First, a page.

OLYMPIA, Wash. -- Starting Friday, studded tires are now legal on Oregon and Washington roadways, but state transportation department leaders would like to see the current law changed.
The Washington state Transportation Department would like to see studded tires banned year-round because of the ruts they cause on highways.
In Oregon, a study from 2000 estimated that studded tires cause between $40 million and $50 million in damages each year, according to Oregon Department of Transportation spokesman Dave Thompson.
He added that the budget for such repairs is only about $11 million.
Thompson says drivers are entitled by law to run the tires. But whether most drivers need them is a different matter.
"I would argue that you don't," Thompson told KGW. "You're free to use studded tires if you want. It's the law. But how often do you actually need them? A couple times a year. But you run them over the roads for six months."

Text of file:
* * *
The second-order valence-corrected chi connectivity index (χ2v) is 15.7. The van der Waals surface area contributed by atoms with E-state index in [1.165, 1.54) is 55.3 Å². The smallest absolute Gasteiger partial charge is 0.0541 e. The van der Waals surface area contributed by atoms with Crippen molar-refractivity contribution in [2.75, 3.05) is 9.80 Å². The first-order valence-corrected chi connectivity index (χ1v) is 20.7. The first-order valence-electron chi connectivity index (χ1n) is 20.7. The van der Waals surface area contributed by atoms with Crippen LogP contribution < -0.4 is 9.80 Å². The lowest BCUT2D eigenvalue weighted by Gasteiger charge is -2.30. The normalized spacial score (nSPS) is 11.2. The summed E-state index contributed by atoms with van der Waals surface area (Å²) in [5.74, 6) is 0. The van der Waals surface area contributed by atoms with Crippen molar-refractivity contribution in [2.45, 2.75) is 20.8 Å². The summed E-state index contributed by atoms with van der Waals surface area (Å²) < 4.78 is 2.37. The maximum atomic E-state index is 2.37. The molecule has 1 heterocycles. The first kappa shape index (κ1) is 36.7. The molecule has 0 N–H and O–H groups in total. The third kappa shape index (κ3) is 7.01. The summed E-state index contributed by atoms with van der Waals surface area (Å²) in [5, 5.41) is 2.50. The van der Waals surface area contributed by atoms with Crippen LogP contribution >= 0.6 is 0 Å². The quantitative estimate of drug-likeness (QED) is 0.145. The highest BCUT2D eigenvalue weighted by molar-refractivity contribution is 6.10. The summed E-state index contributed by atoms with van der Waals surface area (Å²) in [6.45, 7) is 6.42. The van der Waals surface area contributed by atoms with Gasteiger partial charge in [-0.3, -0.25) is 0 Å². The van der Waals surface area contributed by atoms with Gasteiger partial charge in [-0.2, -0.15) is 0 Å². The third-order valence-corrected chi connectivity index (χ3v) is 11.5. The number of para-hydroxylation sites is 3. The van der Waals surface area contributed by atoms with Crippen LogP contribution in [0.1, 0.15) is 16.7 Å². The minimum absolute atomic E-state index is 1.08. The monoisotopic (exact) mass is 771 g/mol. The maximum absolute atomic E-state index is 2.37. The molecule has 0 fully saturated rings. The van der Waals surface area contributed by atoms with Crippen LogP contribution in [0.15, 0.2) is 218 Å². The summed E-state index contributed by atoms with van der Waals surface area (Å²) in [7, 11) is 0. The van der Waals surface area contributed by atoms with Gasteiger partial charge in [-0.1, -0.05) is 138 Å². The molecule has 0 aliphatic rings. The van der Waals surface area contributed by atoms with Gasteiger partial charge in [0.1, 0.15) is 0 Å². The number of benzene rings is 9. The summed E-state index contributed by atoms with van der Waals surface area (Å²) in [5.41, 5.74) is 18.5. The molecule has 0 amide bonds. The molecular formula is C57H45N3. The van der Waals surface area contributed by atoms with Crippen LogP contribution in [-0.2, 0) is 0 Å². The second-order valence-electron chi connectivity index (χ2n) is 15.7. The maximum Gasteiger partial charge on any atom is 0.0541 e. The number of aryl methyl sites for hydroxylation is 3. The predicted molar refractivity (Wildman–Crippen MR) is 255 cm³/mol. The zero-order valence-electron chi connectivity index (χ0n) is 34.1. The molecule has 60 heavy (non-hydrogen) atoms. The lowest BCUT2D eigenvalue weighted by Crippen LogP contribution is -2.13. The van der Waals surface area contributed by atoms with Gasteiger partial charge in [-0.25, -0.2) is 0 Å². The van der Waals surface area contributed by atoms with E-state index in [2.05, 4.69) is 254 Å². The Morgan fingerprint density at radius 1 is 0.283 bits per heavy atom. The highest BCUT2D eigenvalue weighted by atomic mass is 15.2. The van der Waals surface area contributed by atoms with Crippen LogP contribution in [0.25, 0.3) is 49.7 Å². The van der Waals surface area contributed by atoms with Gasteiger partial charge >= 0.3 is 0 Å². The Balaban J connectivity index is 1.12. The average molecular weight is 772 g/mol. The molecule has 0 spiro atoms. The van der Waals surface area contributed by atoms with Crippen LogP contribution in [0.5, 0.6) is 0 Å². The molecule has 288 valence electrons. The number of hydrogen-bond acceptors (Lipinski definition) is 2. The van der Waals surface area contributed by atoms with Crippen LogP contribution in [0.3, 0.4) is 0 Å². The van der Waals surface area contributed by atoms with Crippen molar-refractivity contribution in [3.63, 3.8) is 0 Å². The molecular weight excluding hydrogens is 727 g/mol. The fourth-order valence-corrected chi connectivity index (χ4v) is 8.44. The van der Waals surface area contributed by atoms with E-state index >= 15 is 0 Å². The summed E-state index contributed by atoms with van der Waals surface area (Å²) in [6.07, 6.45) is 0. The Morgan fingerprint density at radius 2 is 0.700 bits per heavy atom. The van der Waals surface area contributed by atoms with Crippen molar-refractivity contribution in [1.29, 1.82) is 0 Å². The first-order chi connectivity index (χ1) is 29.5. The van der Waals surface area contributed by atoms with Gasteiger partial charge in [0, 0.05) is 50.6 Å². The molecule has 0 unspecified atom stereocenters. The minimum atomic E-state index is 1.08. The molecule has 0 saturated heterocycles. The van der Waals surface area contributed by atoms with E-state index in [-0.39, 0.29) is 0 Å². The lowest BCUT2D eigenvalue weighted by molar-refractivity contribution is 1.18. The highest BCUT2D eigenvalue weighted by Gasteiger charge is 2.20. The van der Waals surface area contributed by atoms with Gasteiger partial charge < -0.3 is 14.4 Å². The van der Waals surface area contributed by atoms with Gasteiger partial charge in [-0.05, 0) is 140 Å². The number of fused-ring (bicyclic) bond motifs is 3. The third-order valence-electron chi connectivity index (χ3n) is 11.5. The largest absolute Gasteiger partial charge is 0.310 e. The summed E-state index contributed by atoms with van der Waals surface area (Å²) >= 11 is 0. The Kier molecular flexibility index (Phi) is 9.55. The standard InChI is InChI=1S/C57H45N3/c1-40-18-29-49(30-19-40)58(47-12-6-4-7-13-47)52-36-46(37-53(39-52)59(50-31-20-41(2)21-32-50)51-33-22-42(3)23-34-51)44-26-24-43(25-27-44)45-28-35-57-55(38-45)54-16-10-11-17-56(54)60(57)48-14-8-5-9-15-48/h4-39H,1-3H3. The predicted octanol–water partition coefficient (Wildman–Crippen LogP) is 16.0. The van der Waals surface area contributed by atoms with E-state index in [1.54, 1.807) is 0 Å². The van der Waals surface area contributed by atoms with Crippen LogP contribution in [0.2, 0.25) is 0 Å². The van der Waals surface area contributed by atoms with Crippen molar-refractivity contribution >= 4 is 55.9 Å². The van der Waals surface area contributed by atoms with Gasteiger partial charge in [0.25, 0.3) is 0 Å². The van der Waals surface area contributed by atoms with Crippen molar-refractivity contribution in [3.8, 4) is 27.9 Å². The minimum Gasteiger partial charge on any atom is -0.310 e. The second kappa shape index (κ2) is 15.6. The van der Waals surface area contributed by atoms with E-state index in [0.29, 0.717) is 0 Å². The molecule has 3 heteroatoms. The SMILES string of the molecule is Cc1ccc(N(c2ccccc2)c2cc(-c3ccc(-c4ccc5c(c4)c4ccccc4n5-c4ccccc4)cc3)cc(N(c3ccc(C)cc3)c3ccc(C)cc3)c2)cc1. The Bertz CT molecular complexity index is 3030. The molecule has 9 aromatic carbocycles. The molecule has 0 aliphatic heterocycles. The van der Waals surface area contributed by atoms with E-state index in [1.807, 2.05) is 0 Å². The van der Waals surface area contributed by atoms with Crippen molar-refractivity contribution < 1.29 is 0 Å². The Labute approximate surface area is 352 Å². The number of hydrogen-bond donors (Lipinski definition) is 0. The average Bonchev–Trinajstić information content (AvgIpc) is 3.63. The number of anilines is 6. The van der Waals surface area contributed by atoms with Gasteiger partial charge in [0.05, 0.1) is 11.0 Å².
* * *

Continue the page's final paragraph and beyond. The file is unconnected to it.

On Friday, business was brisk at Mt. Hood Auto and Tire. Owner Chris Page said studded tires are a good safety option, especially for those who live near the mountain.
"I don't discourage studs just for the pavement reasons that people talk about," said Page. "I think these roads get beat to death just because of the amount of traffic on them, and the heat in the summer. That's what causes those valleys."
State transportation officials recommend that drivers at higher elevations use traction tires and carry chains. When chains are required on passes, studded tires alone will not meet the requirement unless your vehicle is an all-wheel-drive vehicle.
Nov. 1 is also the start date for requiring Sno Park permits in order to park at signed areas in Oregon's mountain passes.
Studded snow tires must be removed at the end of March when the threat of snow and ice-covered highways has passed.
KGW reporter Pat Dooris contributed to this story.